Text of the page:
[Doug Elniski, the MLA in question who made the above comments on his blog post is a mere backbencher and despite the “McCain/Palin poster in his office and his Smart car, he will likely remain as such for a majority of his hopefully short political career.]

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Bent spines and broken corners

A great article on some of 2007’s best works in comic art/graphic noveling:

“Super Sizin’ It: Eisner Judges Reunited for a Best of 2007 Extravaganza”

Gave me quite a list of things I want really really bad.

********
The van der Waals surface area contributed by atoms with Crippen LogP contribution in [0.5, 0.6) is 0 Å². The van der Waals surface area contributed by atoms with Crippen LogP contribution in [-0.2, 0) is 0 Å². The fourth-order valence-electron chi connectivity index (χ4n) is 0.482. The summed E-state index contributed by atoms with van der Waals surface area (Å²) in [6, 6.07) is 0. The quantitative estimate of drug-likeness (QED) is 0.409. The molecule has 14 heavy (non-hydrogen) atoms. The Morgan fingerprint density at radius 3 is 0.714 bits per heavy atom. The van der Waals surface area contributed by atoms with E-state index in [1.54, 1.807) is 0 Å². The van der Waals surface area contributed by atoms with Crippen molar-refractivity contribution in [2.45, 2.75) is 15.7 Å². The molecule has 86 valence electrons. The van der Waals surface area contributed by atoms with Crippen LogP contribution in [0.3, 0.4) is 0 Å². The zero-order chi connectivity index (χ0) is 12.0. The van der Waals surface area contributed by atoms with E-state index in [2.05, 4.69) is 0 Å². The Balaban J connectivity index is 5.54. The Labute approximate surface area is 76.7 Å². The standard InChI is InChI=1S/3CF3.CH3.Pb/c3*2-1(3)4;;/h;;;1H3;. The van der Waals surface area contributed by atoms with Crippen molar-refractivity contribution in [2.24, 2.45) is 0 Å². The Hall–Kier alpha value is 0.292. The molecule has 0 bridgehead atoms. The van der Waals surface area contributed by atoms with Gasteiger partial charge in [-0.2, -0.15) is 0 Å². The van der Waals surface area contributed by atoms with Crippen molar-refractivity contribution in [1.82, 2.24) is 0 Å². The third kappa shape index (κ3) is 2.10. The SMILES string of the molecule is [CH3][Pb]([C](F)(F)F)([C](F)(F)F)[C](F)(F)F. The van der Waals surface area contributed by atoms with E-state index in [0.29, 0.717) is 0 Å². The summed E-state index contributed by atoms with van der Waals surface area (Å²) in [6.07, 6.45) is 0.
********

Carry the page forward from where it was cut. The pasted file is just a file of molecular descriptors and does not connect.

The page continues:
Also, the website it is posted on is called book slut. Which I enjoy. I have developed a theory over the past few years  about book readers. There are two types in the world: The carnal and the chaste. The chaste book readers read as if they are 10 years old and are about to be caught with their pervy uncles dirty magazine. They do not bend the spine, they wipe thier hands each time their finger tips get a little sweaty, and god forbid if a corner is turned…. The carnal book readers (which I am fully one) read as if the book they are carrying could be ripped out of their hands at any given moment and thrown on the book fire circa. 1948. These folk READ a book. The spine is bent, sometimes even broken. There is writing in the book, even in pen. Pages are marked on the sides from gripping so hard. It has been carried around in a backpack for a couple weeks and even has….gasp…turn down corners. Now, I am not making an aurgument for either sort. I am just saying that I like my books to look like my books. I know in the ever growing library my roommate and I co-own, I can tell my books from hers by just feeling the wear. They have a certain personality. Plus then the diving up is a lot easier. No one would want my pen marked, bent cornered, spine broken books anyway.